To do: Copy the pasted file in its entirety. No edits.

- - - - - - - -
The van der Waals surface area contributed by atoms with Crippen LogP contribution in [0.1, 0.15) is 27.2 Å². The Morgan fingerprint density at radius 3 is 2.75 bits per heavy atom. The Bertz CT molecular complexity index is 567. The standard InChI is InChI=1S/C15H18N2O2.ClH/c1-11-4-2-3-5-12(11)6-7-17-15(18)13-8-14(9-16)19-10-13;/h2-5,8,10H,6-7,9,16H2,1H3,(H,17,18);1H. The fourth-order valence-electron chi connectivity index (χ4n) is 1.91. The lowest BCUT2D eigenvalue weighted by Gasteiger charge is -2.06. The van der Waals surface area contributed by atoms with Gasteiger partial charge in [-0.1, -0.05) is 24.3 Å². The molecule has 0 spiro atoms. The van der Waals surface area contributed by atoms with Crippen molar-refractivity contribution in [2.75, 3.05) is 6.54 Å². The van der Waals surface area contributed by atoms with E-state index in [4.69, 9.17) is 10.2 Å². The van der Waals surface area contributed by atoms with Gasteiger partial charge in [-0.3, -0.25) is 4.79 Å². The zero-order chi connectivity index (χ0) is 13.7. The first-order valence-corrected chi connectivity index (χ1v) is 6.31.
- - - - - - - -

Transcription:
The van der Waals surface area contributed by atoms with Crippen LogP contribution in [0.1, 0.15) is 27.2 Å². The Morgan fingerprint density at radius 3 is 2.75 bits per heavy atom. The Bertz CT molecular complexity index is 567. The standard InChI is InChI=1S/C15H18N2O2.ClH/c1-11-4-2-3-5-12(11)6-7-17-15(18)13-8-14(9-16)19-10-13;/h2-5,8,10H,6-7,9,16H2,1H3,(H,17,18);1H. The fourth-order valence-electron chi connectivity index (χ4n) is 1.91. The lowest BCUT2D eigenvalue weighted by Gasteiger charge is -2.06. The van der Waals surface area contributed by atoms with Gasteiger partial charge in [-0.1, -0.05) is 24.3 Å². The molecule has 0 spiro atoms. The van der Waals surface area contributed by atoms with Crippen molar-refractivity contribution in [2.75, 3.05) is 6.54 Å². The van der Waals surface area contributed by atoms with E-state index in [4.69, 9.17) is 10.2 Å². The van der Waals surface area contributed by atoms with Gasteiger partial charge in [-0.3, -0.25) is 4.79 Å². The zero-order chi connectivity index (χ0) is 13.7. The first-order valence-corrected chi connectivity index (χ1v) is 6.31.